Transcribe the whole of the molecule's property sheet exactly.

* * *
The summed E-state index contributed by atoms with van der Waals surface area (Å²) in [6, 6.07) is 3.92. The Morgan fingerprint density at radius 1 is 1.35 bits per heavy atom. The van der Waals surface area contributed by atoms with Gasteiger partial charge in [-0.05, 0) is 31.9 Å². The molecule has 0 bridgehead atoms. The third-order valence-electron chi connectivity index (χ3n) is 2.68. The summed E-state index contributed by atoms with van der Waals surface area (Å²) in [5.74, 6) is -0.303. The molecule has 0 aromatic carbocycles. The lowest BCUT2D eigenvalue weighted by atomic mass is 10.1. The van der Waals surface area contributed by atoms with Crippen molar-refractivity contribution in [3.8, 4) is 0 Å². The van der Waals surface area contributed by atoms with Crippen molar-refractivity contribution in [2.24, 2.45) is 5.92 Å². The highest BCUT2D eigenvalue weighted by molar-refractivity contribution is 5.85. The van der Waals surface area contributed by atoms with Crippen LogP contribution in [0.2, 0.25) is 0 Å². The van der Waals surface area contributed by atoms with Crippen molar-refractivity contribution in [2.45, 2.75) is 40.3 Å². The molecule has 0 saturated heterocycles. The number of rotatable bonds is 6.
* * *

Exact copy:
The summed E-state index contributed by atoms with van der Waals surface area (Å²) in [6, 6.07) is 3.92. The Morgan fingerprint density at radius 1 is 1.35 bits per heavy atom. The van der Waals surface area contributed by atoms with Gasteiger partial charge in [-0.05, 0) is 31.9 Å². The molecule has 0 bridgehead atoms. The third-order valence-electron chi connectivity index (χ3n) is 2.68. The summed E-state index contributed by atoms with van der Waals surface area (Å²) in [5.74, 6) is -0.303. The molecule has 0 aromatic carbocycles. The lowest BCUT2D eigenvalue weighted by atomic mass is 10.1. The van der Waals surface area contributed by atoms with Crippen molar-refractivity contribution in [3.8, 4) is 0 Å². The van der Waals surface area contributed by atoms with Crippen molar-refractivity contribution in [2.24, 2.45) is 5.92 Å². The highest BCUT2D eigenvalue weighted by molar-refractivity contribution is 5.85. The van der Waals surface area contributed by atoms with Crippen LogP contribution in [0.2, 0.25) is 0 Å². The van der Waals surface area contributed by atoms with Crippen molar-refractivity contribution in [2.45, 2.75) is 40.3 Å². The molecule has 0 saturated heterocycles. The number of rotatable bonds is 6.